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Dairy Queen confirms potential breach of credit card data

Dairy Queen is the latest company to have some of its credit and debit card data threatened by hackers.

The Edina-based fast-food chain announced Wednesday that it is investigating a possible data breach apparently caused by the same security bug that infected Target, Supervalu and other retailers in the past several months, according to the Minneapolis-St. Paul Business Journal.

“Customer data at a limited number of stores may be at risk,” Dairy Queen said in a statement released late Wednesday afternoon. It did not disclose how many stores and customers might be affected.

The statement said Dairy Queen was recently notified that it may be another victim of the “Backoff” malware, which is linked to data breaches at Target, Supervalu and United Parcel Service, the St. Paul Pioneer Press reports.  The company didn’t say how it was notified of the problem.

A blizzard of questions about DQ’s data arose after security blogger Brian Krebs wrote Tuesday that financial institutions were noticing “a pattern of fraud on cards that were all recently used at various Dairy Queen locations in several states.” He did not list Minnesota as one of states.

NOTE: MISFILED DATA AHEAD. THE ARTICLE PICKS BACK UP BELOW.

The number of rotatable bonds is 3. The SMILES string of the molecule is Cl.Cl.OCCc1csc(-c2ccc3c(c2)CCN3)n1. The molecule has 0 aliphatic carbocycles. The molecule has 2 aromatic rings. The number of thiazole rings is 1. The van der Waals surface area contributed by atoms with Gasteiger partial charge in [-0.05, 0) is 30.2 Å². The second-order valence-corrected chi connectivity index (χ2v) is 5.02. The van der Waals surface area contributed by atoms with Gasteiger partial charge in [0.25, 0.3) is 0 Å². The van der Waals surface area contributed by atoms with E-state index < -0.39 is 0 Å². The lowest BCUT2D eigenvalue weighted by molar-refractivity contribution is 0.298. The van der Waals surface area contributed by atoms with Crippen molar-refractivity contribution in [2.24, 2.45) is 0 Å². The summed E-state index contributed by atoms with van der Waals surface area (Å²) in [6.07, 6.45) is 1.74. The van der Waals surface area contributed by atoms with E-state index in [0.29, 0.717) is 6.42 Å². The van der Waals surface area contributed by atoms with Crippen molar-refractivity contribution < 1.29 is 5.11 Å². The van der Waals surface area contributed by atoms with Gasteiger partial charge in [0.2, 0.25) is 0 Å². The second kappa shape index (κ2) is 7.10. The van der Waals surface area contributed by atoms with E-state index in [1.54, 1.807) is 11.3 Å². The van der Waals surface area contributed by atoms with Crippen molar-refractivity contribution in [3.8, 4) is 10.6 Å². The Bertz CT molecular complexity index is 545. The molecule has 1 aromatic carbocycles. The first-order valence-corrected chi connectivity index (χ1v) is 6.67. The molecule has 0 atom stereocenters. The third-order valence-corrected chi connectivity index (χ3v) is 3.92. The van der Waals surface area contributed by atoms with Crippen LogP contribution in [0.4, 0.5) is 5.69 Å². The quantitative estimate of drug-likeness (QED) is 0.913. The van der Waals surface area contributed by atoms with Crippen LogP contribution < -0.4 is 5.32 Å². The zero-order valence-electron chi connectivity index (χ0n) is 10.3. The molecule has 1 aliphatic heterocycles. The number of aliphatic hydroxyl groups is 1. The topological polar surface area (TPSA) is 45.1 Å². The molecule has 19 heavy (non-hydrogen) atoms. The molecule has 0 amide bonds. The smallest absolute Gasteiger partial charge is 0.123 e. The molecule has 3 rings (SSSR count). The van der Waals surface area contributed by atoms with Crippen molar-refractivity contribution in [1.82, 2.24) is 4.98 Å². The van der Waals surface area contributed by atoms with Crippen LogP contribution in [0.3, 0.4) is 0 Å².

The Krebs report said DQ franchisees may have been breached as far back as early June. The problem may have gone undetected for so long because those franchisees are not required to report instances of fraud to the company’s headquarters, Dairy Queen acknowledged in its statement.

Krebs, who writes the KrebsOnSecurity blog, was the first to break the story last December about the massive data breach at Target, which ultimately touched millions of its customers and took a bite out of the discounter’s profits.

The federal government warned last week that more than 1,000 retailers are susceptible to the Backoff malware, according to CBS News. The malware could be infecting their cash register computers, allowing hackers to steal customer financial data.

Dairy Queen said in its statement it’s working to gather more information from potentially affected franchises and credit card companies, and is cooperating with authorities. 

The company, which has about 4,500 stores in the U.S., is a subsidiary of Warren Buffett’s Berkshire Hathaway.



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